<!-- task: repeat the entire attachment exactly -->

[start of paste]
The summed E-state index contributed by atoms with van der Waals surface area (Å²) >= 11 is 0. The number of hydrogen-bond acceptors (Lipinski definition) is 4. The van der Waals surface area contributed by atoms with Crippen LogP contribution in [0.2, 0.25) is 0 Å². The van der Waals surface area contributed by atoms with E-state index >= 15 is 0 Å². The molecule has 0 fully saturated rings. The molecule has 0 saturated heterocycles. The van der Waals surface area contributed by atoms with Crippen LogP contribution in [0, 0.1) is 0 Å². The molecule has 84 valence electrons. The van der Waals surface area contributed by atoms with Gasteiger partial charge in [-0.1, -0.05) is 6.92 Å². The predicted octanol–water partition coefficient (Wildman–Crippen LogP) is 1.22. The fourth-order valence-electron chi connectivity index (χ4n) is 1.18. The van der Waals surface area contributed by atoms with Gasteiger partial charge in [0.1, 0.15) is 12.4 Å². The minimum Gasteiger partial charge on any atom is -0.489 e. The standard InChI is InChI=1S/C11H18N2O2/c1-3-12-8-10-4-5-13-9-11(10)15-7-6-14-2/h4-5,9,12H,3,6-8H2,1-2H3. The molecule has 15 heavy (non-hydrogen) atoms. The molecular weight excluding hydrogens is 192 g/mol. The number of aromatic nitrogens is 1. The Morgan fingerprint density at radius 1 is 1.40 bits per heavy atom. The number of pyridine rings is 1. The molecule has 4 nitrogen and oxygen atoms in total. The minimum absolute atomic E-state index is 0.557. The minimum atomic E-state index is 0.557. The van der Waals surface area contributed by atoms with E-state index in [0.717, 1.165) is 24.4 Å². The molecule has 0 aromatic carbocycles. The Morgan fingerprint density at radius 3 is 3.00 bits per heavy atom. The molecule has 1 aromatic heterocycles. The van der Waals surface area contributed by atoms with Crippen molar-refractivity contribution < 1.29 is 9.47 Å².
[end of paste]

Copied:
The summed E-state index contributed by atoms with van der Waals surface area (Å²) >= 11 is 0. The number of hydrogen-bond acceptors (Lipinski definition) is 4. The van der Waals surface area contributed by atoms with Crippen LogP contribution in [0.2, 0.25) is 0 Å². The van der Waals surface area contributed by atoms with E-state index >= 15 is 0 Å². The molecule has 0 fully saturated rings. The molecule has 0 saturated heterocycles. The van der Waals surface area contributed by atoms with Crippen LogP contribution in [0, 0.1) is 0 Å². The molecule has 84 valence electrons. The van der Waals surface area contributed by atoms with Gasteiger partial charge in [-0.1, -0.05) is 6.92 Å². The predicted octanol–water partition coefficient (Wildman–Crippen LogP) is 1.22. The fourth-order valence-electron chi connectivity index (χ4n) is 1.18. The van der Waals surface area contributed by atoms with Gasteiger partial charge in [0.1, 0.15) is 12.4 Å². The minimum Gasteiger partial charge on any atom is -0.489 e. The standard InChI is InChI=1S/C11H18N2O2/c1-3-12-8-10-4-5-13-9-11(10)15-7-6-14-2/h4-5,9,12H,3,6-8H2,1-2H3. The molecule has 15 heavy (non-hydrogen) atoms. The molecular weight excluding hydrogens is 192 g/mol. The number of aromatic nitrogens is 1. The Morgan fingerprint density at radius 1 is 1.40 bits per heavy atom. The number of pyridine rings is 1. The molecule has 4 nitrogen and oxygen atoms in total. The minimum absolute atomic E-state index is 0.557. The minimum atomic E-state index is 0.557. The van der Waals surface area contributed by atoms with E-state index in [0.717, 1.165) is 24.4 Å². The molecule has 0 aromatic carbocycles. The Morgan fingerprint density at radius 3 is 3.00 bits per heavy atom. The molecule has 1 aromatic heterocycles. The van der Waals surface area contributed by atoms with Crippen molar-refractivity contribution < 1.29 is 9.47 Å².